In this chapter we'll survey alternative architectures for J2EE applications, focusing on web applications. However, much of the material also relates to other application types.
In the light of our goals, let's examine the key architectural building blocks of J2EE applications. Later we'll look at how these building blocks can be put together into an entire application architecture. Three core building blocks are:
Business services layer. This is central to successful applications.
Presentation layer. This may be a UI or a remoting facade.
Data access layer. Objects accessing a persistence store—usually, one or more relational databases.
The key to a sound architecture is a well-defined service layer. This is a layer that exposes business logic to clients such as web or other user interfaces or a remoting layer. It will consist of multiple interfaces, each with a well-defined contract.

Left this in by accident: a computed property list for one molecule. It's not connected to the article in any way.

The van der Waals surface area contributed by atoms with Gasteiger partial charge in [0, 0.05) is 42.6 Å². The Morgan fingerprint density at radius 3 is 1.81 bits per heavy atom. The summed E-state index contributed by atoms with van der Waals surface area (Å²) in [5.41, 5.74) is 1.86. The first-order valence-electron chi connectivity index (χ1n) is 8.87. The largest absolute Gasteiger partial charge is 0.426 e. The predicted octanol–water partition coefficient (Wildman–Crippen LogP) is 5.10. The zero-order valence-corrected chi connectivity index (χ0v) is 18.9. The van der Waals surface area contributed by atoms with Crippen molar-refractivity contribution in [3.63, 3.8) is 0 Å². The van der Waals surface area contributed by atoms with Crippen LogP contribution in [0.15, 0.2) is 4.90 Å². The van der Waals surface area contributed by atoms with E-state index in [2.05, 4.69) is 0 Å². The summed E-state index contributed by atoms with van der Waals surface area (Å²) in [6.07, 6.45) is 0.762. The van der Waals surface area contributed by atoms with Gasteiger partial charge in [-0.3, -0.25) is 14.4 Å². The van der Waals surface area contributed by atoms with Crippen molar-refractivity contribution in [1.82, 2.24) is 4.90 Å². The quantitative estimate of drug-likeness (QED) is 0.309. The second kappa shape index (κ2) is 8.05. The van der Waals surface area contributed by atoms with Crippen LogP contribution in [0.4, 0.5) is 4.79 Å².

In the light of our goals, a well-defined service layer should:
Be complete. It should expose all operations that clients will need. It may need to expose distinct interfaces that support the needs of different clients.
Be simple. Its complexity should be only that warranted by the complexity of business requirements concerned. Its mechanics shouldn't impose great complexity.
Be defined in terms of interfaces, rather than classes, following good OO practice.
Be object oriented. There should be as few constraints as possible on ...